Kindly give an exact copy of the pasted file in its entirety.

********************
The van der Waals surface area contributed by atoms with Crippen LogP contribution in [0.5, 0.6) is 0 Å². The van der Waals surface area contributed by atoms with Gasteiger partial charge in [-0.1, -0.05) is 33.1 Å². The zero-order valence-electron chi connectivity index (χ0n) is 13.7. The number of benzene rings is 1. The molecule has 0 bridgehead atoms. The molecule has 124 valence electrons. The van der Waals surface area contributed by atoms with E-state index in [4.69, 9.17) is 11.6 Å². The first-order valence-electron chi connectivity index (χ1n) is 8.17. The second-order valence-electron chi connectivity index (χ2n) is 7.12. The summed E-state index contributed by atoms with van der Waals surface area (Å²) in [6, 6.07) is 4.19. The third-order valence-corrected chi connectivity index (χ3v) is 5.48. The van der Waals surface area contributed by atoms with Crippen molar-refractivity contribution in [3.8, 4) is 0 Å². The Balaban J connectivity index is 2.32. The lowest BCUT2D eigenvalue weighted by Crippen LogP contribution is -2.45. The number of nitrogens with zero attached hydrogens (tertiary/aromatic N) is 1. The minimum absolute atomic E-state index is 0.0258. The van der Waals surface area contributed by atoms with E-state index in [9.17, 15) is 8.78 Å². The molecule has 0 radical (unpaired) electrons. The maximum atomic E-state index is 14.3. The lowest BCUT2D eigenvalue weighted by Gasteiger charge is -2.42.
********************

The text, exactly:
The van der Waals surface area contributed by atoms with Crippen LogP contribution in [0.5, 0.6) is 0 Å². The van der Waals surface area contributed by atoms with Gasteiger partial charge in [-0.1, -0.05) is 33.1 Å². The zero-order valence-electron chi connectivity index (χ0n) is 13.7. The number of benzene rings is 1. The molecule has 0 bridgehead atoms. The molecule has 124 valence electrons. The van der Waals surface area contributed by atoms with E-state index in [4.69, 9.17) is 11.6 Å². The first-order valence-electron chi connectivity index (χ1n) is 8.17. The second-order valence-electron chi connectivity index (χ2n) is 7.12. The summed E-state index contributed by atoms with van der Waals surface area (Å²) in [6, 6.07) is 4.19. The third-order valence-corrected chi connectivity index (χ3v) is 5.48. The van der Waals surface area contributed by atoms with Crippen molar-refractivity contribution in [3.8, 4) is 0 Å². The Balaban J connectivity index is 2.32. The lowest BCUT2D eigenvalue weighted by Crippen LogP contribution is -2.45. The number of nitrogens with zero attached hydrogens (tertiary/aromatic N) is 1. The minimum absolute atomic E-state index is 0.0258. The van der Waals surface area contributed by atoms with E-state index in [9.17, 15) is 8.78 Å². The molecule has 0 radical (unpaired) electrons. The maximum atomic E-state index is 14.3. The lowest BCUT2D eigenvalue weighted by Gasteiger charge is -2.42.